When Ron Johnson took the helm at J.C. Penney, he told The Wall Street Journal about his high hopes for the chain. “The department store is king of the hill in most countries I go to,” he said. “That’s what we want to achieve at J.C. Penney.” Unfortunately, the maestro behind Apple’s amazingly profitable stores was less successful, to put it mildly, in his 17 months at JCP.

What was wrong with Johnson’s brand-centric vision (which also eliminated the traditional, time-tested department store discounting)? Stroll through a sumptuous Shinsegae department store in Seoul or the likes of Takashimaya Shinjuku in Japan and you will indeed find a proverbial “king of the hill” as Johnson described. These eclectic environments brim with branded goods, intriguing mini-stores and cool visual displays. This was just the stuff Johnson hoped would remake Penney into a hip destination. And here lies a cautionary tale about the role of brands in today’s marketplace — a relevant tale for retail CEOs, lenders and anyone else who reviews balance sheets that include brands and IP as significant assets.

On the one hand, the potential power of branding has never been more highly regarded. Stories such as that of Italian billionaire Claudio Del Vecchio help explain why. To hear Time magazine tell it, shortly after Del Vecchio acquired Brooks Brothers back in 2001, he walked out of a company archive and had an epiphany: This was the retailer, he realized, “that sold Abraham Lincoln the overcoat he wore to Ford’s Theatre, F.D.R. the cape he donned at Yalta, Fred Astaire the neckties he used as belts, and generations of men the suits they wore to their first jobs on Wall Street.” Del Vecchio knew the brand would be irresistible if wed to such compelling narratives.

Hoping to tap into the cachet of established nameplates in much the same way, JCP sought to add or redesign shop-in-shop areas for Joe Fresh, Levi’s, Izod and Liz Claiborne. And of course, its roster also included names like MarthaHome, Sephora, The Original Arizona Jean Co., and MNG by Mango. Unfortunately, it was an extremely expensive strategy. Lost in the hype about brands was a basic reality of business: cost. Moreover, Penney was itself already a venerable brand — one that had nothing to do with Japanese department stores and everything to do with bargain hunting and circulars. Brought back to rescue Penney once again, Myron Ullman, JCP’s new CEO, cited the folly of alienating the compa¬ny’s older, price-conscious consumers. He pledged to get back to basics.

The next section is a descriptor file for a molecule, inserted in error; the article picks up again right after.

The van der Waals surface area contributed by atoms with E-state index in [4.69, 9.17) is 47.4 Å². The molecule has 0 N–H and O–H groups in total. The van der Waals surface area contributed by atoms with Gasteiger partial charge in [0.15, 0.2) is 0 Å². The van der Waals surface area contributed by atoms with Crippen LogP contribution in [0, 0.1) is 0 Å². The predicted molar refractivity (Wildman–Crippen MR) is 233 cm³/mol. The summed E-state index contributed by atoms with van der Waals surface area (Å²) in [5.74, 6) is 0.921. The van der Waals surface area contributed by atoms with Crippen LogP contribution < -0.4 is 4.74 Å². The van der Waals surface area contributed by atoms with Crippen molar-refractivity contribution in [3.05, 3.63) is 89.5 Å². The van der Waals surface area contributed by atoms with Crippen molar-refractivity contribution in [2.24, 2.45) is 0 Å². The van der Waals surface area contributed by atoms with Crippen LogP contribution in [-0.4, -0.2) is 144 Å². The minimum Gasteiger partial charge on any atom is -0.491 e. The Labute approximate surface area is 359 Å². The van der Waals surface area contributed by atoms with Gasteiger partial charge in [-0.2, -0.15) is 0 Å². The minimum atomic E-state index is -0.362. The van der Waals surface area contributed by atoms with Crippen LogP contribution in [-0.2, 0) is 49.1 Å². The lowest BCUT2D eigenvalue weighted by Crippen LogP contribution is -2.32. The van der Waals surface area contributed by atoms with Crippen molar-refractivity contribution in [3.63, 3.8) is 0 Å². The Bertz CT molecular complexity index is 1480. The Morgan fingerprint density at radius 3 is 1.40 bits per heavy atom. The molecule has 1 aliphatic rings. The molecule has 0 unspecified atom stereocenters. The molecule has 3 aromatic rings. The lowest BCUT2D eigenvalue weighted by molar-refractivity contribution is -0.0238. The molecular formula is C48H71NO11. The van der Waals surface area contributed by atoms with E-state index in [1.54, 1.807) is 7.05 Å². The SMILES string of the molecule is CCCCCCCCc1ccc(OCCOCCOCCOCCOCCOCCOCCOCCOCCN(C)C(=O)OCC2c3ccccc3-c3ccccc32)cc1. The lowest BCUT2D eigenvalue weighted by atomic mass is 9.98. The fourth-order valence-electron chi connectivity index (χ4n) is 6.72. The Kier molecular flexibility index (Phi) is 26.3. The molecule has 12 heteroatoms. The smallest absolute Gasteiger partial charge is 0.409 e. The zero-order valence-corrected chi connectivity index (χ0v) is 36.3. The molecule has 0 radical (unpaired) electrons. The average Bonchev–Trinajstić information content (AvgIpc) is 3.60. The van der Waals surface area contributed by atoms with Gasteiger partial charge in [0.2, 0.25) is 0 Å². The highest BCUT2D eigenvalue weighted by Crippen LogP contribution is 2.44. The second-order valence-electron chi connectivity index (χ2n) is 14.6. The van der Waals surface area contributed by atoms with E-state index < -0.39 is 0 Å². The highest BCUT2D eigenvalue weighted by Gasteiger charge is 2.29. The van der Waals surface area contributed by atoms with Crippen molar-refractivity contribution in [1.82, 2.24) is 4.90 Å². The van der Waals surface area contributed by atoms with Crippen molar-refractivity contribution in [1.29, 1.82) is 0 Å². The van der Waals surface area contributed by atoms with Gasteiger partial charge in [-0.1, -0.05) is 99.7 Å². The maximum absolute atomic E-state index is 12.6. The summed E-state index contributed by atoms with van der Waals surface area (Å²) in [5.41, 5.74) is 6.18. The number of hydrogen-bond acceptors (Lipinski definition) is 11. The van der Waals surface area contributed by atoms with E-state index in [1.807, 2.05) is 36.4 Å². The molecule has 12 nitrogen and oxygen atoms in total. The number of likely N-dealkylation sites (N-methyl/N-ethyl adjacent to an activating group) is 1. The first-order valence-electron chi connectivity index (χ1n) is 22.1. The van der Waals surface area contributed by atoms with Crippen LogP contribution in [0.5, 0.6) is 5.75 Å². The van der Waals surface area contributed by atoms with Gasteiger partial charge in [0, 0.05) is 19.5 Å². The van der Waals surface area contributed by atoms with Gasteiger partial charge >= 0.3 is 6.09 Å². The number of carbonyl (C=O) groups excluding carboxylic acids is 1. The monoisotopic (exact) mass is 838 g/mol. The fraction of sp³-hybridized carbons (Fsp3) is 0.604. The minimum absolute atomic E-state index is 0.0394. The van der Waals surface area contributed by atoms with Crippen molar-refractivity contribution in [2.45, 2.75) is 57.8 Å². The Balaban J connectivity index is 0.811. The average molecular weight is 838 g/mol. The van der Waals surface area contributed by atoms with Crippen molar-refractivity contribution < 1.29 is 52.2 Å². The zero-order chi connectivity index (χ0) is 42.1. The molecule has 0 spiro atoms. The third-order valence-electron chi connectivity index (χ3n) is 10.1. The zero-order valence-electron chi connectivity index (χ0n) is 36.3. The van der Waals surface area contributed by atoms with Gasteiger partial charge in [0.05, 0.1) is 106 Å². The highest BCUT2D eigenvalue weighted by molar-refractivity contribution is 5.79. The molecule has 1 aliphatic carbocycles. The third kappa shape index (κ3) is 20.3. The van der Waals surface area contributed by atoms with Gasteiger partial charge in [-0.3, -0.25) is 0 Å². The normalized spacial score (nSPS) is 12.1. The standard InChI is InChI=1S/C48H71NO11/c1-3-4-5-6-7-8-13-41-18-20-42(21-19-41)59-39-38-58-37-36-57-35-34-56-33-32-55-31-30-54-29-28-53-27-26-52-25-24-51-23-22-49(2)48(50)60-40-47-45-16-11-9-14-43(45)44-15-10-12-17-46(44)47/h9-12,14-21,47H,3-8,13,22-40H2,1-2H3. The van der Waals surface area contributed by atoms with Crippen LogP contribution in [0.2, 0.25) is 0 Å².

It is simply cheaper for retailers like JCP to focus on private label, as Macy’s does with I.N.C. and Charter Club. After all, they control these brands vertically, which helps keep prices low. This is not to say there is no role for outside brands. Even H&M is pursuing expensive endorsement agreements with the likes of model Giselle Bundchen and soccer’s David Beckham. H&M wants the panache that comes from associating itself with these celebrities’ globally recognizable “brands.” The key point is that brands tend to be loss leaders. It is imperative to understand the right percentage of brands in the store—and this requires a clear-eyed assessment of potential benefits and costs.

Despite all the hype about brands, anyone dealing with brands in any capacity needs to rely on a grounded, “wise use” strategy. When all is said and done, these are assets on the balance sheet like any other. Not all real estate is created equal, and the same is true of brands. Imagine a gadget-focused retailer that has closed its stores. If the buyer of the chain’s brand and IP starts randomly hawking underwear, socks and other nonsensical merchandise online, the integrity and value of that brand will erode over time.

This is why maintaining brand integrity is a key priority for licensing companies. And it is why consultancies that dig deep into the “DNA” of brands—by conducting focus groups, surveys and other research — are in high demand. Handled properly, brands can function like annuities, delivering consistent, stable returns over time. Mishandled brands will fizzle. Naturally, as they look at the balance sheets that come across their desks, lenders always want to make confident determinations about every asset class, brands and IP included. They carefully scrutinize optimistic claims about other assets’ growth prospects. The complex business surrounding brands and IP demands this same kind of diligence.